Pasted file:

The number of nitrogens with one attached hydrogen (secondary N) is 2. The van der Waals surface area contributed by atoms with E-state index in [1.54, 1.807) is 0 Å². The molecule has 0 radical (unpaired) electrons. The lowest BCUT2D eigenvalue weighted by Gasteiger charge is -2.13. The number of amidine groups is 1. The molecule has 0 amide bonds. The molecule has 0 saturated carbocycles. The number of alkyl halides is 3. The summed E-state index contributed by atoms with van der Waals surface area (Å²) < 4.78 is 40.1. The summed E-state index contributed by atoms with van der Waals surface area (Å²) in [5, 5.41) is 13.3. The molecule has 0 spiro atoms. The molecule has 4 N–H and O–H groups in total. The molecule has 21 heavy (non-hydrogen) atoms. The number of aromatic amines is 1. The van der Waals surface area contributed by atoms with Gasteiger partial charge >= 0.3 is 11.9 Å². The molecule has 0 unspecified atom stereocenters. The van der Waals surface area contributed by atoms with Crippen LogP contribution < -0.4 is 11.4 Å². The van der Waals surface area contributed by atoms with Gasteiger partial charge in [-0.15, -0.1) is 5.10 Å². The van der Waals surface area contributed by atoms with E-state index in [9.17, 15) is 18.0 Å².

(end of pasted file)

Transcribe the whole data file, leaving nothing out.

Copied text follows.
The number of nitrogens with one attached hydrogen (secondary N) is 2. The van der Waals surface area contributed by atoms with E-state index in [1.54, 1.807) is 0 Å². The molecule has 0 radical (unpaired) electrons. The lowest BCUT2D eigenvalue weighted by Gasteiger charge is -2.13. The number of amidine groups is 1. The molecule has 0 amide bonds. The molecule has 0 saturated carbocycles. The number of alkyl halides is 3. The summed E-state index contributed by atoms with van der Waals surface area (Å²) < 4.78 is 40.1. The summed E-state index contributed by atoms with van der Waals surface area (Å²) in [5, 5.41) is 13.3. The molecule has 0 spiro atoms. The molecule has 4 N–H and O–H groups in total. The molecule has 21 heavy (non-hydrogen) atoms. The number of aromatic amines is 1. The van der Waals surface area contributed by atoms with Gasteiger partial charge >= 0.3 is 11.9 Å². The molecule has 0 unspecified atom stereocenters. The van der Waals surface area contributed by atoms with Crippen LogP contribution < -0.4 is 11.4 Å². The van der Waals surface area contributed by atoms with Gasteiger partial charge in [-0.15, -0.1) is 5.10 Å². The van der Waals surface area contributed by atoms with E-state index in [9.17, 15) is 18.0 Å².